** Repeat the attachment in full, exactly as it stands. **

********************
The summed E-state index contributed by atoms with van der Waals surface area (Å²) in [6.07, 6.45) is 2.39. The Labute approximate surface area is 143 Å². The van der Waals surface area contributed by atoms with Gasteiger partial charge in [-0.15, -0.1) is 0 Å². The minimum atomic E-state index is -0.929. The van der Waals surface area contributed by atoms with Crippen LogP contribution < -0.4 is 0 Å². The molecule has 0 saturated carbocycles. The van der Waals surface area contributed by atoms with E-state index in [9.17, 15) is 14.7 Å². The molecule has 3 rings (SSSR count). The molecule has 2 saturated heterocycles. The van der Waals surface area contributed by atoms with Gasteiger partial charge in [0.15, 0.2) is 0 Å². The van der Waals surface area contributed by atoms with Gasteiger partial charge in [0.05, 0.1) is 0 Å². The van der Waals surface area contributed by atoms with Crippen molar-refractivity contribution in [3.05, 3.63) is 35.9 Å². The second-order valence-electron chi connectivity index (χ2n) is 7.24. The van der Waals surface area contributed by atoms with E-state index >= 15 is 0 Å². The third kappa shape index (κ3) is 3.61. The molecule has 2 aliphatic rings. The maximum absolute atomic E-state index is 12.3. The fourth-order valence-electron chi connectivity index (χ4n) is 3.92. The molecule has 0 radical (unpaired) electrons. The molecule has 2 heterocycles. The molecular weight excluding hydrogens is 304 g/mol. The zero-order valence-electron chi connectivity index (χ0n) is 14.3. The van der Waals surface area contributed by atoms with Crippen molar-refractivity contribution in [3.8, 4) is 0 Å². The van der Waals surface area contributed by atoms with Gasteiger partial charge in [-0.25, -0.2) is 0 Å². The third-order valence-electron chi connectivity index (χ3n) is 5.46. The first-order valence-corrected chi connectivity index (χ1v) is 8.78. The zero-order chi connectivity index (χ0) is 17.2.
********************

The summed E-state index contributed by atoms with van der Waals surface area (Å²) in [6.07, 6.45) is 2.39. The Labute approximate surface area is 143 Å². The van der Waals surface area contributed by atoms with Gasteiger partial charge in [-0.15, -0.1) is 0 Å². The minimum atomic E-state index is -0.929. The van der Waals surface area contributed by atoms with Crippen LogP contribution < -0.4 is 0 Å². The molecule has 0 saturated carbocycles. The van der Waals surface area contributed by atoms with E-state index in [9.17, 15) is 14.7 Å². The molecule has 3 rings (SSSR count). The molecule has 2 saturated heterocycles. The van der Waals surface area contributed by atoms with Gasteiger partial charge in [0.15, 0.2) is 0 Å². The van der Waals surface area contributed by atoms with Gasteiger partial charge in [0.05, 0.1) is 0 Å². The van der Waals surface area contributed by atoms with Crippen molar-refractivity contribution in [3.05, 3.63) is 35.9 Å². The second-order valence-electron chi connectivity index (χ2n) is 7.24. The van der Waals surface area contributed by atoms with E-state index >= 15 is 0 Å². The third kappa shape index (κ3) is 3.61. The molecule has 2 aliphatic rings. The maximum absolute atomic E-state index is 12.3. The fourth-order valence-electron chi connectivity index (χ4n) is 3.92. The molecule has 0 radical (unpaired) electrons. The molecule has 2 heterocycles. The molecular weight excluding hydrogens is 304 g/mol. The zero-order valence-electron chi connectivity index (χ0n) is 14.3. The van der Waals surface area contributed by atoms with Crippen molar-refractivity contribution in [3.8, 4) is 0 Å². The van der Waals surface area contributed by atoms with Gasteiger partial charge in [-0.25, -0.2) is 0 Å². The third-order valence-electron chi connectivity index (χ3n) is 5.46. The first-order valence-corrected chi connectivity index (χ1v) is 8.78. The zero-order chi connectivity index (χ0) is 17.2.